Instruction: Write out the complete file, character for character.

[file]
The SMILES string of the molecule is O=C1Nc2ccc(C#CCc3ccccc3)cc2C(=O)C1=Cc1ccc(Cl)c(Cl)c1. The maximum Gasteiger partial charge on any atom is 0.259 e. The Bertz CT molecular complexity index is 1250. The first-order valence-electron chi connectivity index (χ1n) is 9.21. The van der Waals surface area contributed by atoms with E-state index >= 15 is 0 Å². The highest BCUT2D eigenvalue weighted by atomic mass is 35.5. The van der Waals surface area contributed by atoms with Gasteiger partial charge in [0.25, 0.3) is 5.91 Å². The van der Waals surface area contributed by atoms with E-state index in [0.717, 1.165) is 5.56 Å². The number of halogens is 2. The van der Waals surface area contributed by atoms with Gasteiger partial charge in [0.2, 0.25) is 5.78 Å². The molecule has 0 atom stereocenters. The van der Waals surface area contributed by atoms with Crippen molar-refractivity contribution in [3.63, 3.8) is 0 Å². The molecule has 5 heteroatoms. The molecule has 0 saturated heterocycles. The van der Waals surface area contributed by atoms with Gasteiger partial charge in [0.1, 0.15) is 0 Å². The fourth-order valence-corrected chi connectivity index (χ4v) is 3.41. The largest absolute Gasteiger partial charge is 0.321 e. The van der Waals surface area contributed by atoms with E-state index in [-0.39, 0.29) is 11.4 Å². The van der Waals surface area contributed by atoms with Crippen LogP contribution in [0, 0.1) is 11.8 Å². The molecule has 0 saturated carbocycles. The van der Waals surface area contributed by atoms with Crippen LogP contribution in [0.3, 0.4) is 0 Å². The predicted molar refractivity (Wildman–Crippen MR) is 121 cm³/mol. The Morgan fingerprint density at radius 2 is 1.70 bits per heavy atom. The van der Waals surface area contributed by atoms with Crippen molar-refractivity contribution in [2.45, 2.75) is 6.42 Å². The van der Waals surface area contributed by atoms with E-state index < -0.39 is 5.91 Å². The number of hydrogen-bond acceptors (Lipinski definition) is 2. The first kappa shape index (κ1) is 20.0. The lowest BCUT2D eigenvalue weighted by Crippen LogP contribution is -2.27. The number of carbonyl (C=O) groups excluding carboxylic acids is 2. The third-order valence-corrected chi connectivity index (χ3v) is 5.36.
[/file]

The SMILES string of the molecule is O=C1Nc2ccc(C#CCc3ccccc3)cc2C(=O)C1=Cc1ccc(Cl)c(Cl)c1. The maximum Gasteiger partial charge on any atom is 0.259 e. The Bertz CT molecular complexity index is 1250. The first-order valence-electron chi connectivity index (χ1n) is 9.21. The van der Waals surface area contributed by atoms with E-state index >= 15 is 0 Å². The highest BCUT2D eigenvalue weighted by atomic mass is 35.5. The van der Waals surface area contributed by atoms with Gasteiger partial charge in [0.25, 0.3) is 5.91 Å². The van der Waals surface area contributed by atoms with E-state index in [0.717, 1.165) is 5.56 Å². The number of halogens is 2. The van der Waals surface area contributed by atoms with Gasteiger partial charge in [0.2, 0.25) is 5.78 Å². The molecule has 0 atom stereocenters. The van der Waals surface area contributed by atoms with Crippen molar-refractivity contribution in [3.63, 3.8) is 0 Å². The molecule has 5 heteroatoms. The molecule has 0 saturated heterocycles. The van der Waals surface area contributed by atoms with Gasteiger partial charge in [0.1, 0.15) is 0 Å². The fourth-order valence-corrected chi connectivity index (χ4v) is 3.41. The largest absolute Gasteiger partial charge is 0.321 e. The van der Waals surface area contributed by atoms with E-state index in [-0.39, 0.29) is 11.4 Å². The van der Waals surface area contributed by atoms with Crippen LogP contribution in [0, 0.1) is 11.8 Å². The molecule has 0 saturated carbocycles. The van der Waals surface area contributed by atoms with Crippen LogP contribution in [0.3, 0.4) is 0 Å². The predicted molar refractivity (Wildman–Crippen MR) is 121 cm³/mol. The Morgan fingerprint density at radius 2 is 1.70 bits per heavy atom. The van der Waals surface area contributed by atoms with Crippen molar-refractivity contribution in [2.45, 2.75) is 6.42 Å². The van der Waals surface area contributed by atoms with E-state index < -0.39 is 5.91 Å². The number of hydrogen-bond acceptors (Lipinski definition) is 2. The first kappa shape index (κ1) is 20.0. The lowest BCUT2D eigenvalue weighted by Crippen LogP contribution is -2.27. The number of carbonyl (C=O) groups excluding carboxylic acids is 2. The third-order valence-corrected chi connectivity index (χ3v) is 5.36.